The day is saved. 

>>I really didn't like this film. Besides depicting every man as either an "enabling" weakling or a brute, it was hectoring and unsubtle, seeming to grab you by the shoulders and point, saying "Look here! See this?! Pay attention! You should think this way!" It's the same problem I have with Oliver Stone.
 
I relax and follow the interview. Marleen Gorris speaks perfect, British-accented English, sentences perfectly formed, a good sense of humour, and no intimation of the kind of preciousness I see in Hollywood types trying to sound deep. She's so matter of fact in her appraisal of her work and its difficulties -- no mention of any particular obstacles as a woman, she seems too dignified for that -- that I once again groan inwardly. Why is this woman -- speaking English perfectly, even though it might be her second or third language, stinking of self-posession, un-neurotic as far as I can tell (look, I should admit now that I hated "Antonia's Line") -- such a rarity in my experience with movie types. Maybe this is my Euro-envy coming out...a sure sign of a real provincial.

Ingrid finishes and I start moving furniture out of the way, clearing a spot under a wall sconce that should give me some backlight. I plug the floor lamp in - the bulb works - and pull a chair up next to it. Ms. Gorris sits down and I position the tripod.  Standard portrait composition leaving room at the top for the magazine's logo and space on the sides for cropping  The shutter doesn't fire on the first frame. I've been having this problem with the camera for weeks, but no sweat, it'll work on the second. It does. I go through the roll, letting her move her head however she feels, telling her that it looks better if she tilts it - my only stage direction.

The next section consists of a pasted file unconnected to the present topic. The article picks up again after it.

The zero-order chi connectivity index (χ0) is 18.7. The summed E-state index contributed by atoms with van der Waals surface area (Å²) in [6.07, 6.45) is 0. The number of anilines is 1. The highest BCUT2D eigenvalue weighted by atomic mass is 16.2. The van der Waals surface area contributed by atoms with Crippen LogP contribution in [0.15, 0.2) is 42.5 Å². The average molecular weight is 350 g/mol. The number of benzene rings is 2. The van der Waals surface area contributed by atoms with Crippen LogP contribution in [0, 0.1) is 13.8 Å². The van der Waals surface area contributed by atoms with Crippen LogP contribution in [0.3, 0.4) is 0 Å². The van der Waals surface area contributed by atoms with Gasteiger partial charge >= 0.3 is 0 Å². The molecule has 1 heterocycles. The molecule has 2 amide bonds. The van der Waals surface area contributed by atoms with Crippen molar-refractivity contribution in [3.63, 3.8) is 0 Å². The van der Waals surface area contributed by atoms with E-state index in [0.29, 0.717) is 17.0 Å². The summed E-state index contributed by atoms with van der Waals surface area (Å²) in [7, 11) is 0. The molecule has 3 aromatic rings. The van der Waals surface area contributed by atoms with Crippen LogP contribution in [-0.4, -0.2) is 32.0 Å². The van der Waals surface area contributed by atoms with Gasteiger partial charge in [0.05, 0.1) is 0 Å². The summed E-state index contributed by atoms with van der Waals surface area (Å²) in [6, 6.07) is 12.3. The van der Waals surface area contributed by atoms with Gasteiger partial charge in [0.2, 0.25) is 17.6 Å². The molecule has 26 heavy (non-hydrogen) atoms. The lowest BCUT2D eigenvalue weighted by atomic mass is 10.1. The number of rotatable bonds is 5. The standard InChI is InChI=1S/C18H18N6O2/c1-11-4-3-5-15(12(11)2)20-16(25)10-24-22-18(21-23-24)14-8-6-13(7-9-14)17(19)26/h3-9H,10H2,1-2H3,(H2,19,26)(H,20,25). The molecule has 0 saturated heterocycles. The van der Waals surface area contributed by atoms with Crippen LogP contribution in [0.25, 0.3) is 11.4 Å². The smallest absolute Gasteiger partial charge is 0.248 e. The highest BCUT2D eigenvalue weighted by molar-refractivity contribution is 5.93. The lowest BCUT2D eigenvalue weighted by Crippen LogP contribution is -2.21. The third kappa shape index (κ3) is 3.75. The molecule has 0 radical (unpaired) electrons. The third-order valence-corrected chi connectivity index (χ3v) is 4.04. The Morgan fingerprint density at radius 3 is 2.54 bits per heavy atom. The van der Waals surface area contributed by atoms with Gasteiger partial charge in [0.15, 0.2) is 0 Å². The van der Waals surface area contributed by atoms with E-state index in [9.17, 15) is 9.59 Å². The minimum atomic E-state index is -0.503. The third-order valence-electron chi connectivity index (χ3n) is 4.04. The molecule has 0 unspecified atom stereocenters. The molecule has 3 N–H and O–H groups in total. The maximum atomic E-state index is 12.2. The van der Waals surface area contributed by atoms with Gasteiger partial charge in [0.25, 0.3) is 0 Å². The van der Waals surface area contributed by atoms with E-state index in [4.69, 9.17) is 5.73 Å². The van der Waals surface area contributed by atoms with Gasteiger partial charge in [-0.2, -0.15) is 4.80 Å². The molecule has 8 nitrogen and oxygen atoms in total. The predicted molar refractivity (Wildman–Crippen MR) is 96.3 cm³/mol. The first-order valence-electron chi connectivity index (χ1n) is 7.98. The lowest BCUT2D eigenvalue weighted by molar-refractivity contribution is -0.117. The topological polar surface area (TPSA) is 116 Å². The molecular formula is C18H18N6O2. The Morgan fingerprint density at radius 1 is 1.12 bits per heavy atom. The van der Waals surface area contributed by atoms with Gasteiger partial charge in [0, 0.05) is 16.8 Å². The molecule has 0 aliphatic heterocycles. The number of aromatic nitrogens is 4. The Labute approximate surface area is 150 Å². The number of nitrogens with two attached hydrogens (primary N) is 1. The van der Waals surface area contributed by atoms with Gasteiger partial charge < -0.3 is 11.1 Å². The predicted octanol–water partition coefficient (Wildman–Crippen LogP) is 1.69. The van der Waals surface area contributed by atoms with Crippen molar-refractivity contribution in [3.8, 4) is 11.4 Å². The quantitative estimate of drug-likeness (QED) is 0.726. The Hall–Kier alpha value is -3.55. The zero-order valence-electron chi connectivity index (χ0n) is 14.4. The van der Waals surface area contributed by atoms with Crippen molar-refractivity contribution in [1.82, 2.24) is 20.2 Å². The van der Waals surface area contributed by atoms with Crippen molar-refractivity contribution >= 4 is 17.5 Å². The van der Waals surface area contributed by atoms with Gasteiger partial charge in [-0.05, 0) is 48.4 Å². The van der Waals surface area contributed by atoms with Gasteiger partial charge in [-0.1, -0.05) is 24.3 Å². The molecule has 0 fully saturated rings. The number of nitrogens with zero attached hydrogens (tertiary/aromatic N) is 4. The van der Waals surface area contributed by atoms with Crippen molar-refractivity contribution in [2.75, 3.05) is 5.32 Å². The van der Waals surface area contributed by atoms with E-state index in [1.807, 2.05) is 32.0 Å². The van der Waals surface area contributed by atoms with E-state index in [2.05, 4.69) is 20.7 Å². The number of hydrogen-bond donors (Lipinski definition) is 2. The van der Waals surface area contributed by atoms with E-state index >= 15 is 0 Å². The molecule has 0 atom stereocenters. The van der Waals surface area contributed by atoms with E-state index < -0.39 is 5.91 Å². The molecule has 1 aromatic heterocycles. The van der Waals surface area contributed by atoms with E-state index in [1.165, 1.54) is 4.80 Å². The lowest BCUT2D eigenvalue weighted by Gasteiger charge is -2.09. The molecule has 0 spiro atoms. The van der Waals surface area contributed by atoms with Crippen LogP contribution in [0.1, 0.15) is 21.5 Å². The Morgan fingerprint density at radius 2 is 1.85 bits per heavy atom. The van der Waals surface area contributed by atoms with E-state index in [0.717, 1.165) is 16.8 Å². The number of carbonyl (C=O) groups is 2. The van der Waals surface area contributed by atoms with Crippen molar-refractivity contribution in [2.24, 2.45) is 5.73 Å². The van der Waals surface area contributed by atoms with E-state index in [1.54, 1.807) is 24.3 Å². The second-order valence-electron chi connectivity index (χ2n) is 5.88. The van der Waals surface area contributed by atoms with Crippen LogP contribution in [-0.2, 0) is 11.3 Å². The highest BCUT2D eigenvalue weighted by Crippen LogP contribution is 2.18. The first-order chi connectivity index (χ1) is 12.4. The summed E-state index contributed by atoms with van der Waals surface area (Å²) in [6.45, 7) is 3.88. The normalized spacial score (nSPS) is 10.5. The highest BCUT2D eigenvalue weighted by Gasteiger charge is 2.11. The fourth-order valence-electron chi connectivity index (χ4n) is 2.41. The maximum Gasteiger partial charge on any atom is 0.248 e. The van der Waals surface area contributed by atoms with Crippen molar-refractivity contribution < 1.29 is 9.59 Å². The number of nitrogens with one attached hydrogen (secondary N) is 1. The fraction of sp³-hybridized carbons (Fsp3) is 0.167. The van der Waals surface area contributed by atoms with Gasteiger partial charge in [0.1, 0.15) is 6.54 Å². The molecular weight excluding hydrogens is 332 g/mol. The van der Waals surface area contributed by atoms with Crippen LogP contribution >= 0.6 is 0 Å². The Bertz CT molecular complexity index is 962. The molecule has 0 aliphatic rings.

I change rolls, black and white film for the inside shot. I crop closer, move to the far side of the light to give the face a bit more dramatic lighting, a few shots off-center, and I'm done. As I pack up, we talk about the scripts she started recieving from Hollywood after she won the Oscar ("You can't imagine. Unbelievable.").  We talk about the influence of America, culturally, on the world, and on Canada, a small country (in spite of the square miles) to the direct north of a behemoth  I ask her if it reminds her of the relation of Germany to her native Holland and she laughs. 

"Not quite the same, really. There was this war, you see." 

Yes, and the Germans lost. The Americans won -- or at least that's how they see it - and we all have to live with it. I leave amazed. Most of the time I try and make small-talk with film types it's like shouting over a chasm. They take a moment to process your question like you've addressed them in a language they barely remember speaking. Very solipsistic mindset.